After the meeting is when the actual business begins.
When a meeting concludes in Japan, the meeting continues. The atmosphere is absolutely different. Meetings are frequently held in restaurants or pubs. In Japan, food and wine are employed as a social lubricant. This is a way to connect with the person rather than the business partner. You will not be judged much during these more goliardic components of the sessions, but it is your opportunity to make yourself more pleasant, and it is acceptable to let loose a little.
You will almost always be expected to drink (likely a lot). It’s completely acceptable not to. It’s best to be open to avoid unpleasant situations (like as turning down someone who offers to pour you a cup of sake). The same is true if you have any dietary restrictions or allergies.
Be ready for after-work parties.
You will almost always be required to consume alcohol (likely a lot). It’s completely acceptable not to. To avoid uncomfortable circumstances, it is best to be transparent (like as turning down someone who offers to pour you a cup of sake). The same is true if you have any food allergies or dietary limitations.
It’s all about having fun at this point, but sometimes calculated fun. You want to make sure that you connect with people, therefore it’s critical that you avoid alienating them.
Karaoke is a popular hobby in Japan after dinner and drinks. You could be a fantastic vocalist or a terrible one. Nobody will care or pay attention to it. It’s all about unwinding and bonding with one another. This does not preclude you from making certain deliberate decisions that will make your gathering more comfortable.
Returning to the Facebook group you may have started before your meeting, make sure that if you snap images of the event, you ask permission to publish them ahead of time. Going a little crazy with co-workers and business partners is not seen as shameful in Japan, but rather as bonding. Still, it’s best to inquire in order to avoid any potential animosity.
It’s always a good idea to call the folks you met with a follow-up message a few hours after the meeting, or the next morning. This message can be pretty professional, however it is advised that the focus be on the time spent together. Thank them for their time, for having fun, and for their dedication to your project. Mention how much fun you had in the country and with the individuals you met. This is a very frequent ritual in Japan, and let’s face it, it’s always pleasant to get such a message.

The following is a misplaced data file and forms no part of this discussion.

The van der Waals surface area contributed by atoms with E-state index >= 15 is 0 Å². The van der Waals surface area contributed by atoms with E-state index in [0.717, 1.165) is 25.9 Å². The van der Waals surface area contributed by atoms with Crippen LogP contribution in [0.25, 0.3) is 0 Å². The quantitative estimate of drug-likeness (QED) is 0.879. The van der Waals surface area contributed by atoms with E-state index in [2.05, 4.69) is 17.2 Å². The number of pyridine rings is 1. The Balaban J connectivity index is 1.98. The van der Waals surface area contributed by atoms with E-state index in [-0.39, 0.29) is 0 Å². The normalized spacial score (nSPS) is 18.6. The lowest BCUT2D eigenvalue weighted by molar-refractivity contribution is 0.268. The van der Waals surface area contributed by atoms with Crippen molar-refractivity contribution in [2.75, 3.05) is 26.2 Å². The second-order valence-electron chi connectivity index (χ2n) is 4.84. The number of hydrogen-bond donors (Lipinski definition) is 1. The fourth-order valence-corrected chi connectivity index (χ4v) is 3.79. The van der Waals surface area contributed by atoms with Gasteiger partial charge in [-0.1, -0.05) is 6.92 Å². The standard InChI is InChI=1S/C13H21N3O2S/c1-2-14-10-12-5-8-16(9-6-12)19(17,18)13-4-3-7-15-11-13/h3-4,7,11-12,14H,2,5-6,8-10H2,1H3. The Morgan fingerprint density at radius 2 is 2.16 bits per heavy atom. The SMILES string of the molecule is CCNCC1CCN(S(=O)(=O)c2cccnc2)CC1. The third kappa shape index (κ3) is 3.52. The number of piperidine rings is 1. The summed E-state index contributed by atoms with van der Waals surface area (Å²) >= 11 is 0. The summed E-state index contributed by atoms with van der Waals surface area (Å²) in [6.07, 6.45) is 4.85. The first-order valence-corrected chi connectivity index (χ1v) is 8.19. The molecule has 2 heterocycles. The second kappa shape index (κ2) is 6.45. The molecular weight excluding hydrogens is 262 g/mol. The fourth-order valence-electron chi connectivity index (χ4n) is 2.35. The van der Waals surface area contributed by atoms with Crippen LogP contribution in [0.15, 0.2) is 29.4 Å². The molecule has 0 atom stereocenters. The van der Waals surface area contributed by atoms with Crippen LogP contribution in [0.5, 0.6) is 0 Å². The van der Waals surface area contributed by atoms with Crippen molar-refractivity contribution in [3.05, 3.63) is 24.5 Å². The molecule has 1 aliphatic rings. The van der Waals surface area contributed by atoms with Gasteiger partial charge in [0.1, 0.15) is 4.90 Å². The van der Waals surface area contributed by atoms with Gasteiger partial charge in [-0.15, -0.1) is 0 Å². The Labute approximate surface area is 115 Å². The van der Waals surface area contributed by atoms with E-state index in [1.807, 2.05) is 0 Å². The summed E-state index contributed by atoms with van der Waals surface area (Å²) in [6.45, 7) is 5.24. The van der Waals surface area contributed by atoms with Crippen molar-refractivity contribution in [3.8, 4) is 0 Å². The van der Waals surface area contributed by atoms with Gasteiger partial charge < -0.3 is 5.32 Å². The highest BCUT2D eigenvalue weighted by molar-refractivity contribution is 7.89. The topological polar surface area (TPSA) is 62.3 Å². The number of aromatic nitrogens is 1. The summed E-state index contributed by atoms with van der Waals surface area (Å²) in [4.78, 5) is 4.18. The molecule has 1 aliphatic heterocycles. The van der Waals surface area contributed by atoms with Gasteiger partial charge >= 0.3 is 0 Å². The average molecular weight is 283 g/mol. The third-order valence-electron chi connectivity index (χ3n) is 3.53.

Take some time off for yourself.
You’re all set for your business trip and meetings, but don’t forget to take some time to unwind and enjoy Japan. It will be well worth the effort.
While you’re at it, especially if you’re the type of person who can’t unplug, use your time to visit department stores, music stores, and any other location that might be linked to your business (or not). You will be able to better appreciate Japan’s degree of enthusiasm, attention to detail, packaging, and presentation. It will undoubtedly provide you with a greater understanding of the people, the country, and the country’s business procedures.
Doing business here in Japan may be intimidating at first. But on the brighter side, the advantage of being a foreigner is that most Japanese will not expect you to know all of their etiquette norms and will be quite accommodating and courteous to those of us who are not as familiar with how things should be done. As a result, the best rule to follow is to be as polite as possible and to listen to your hosts.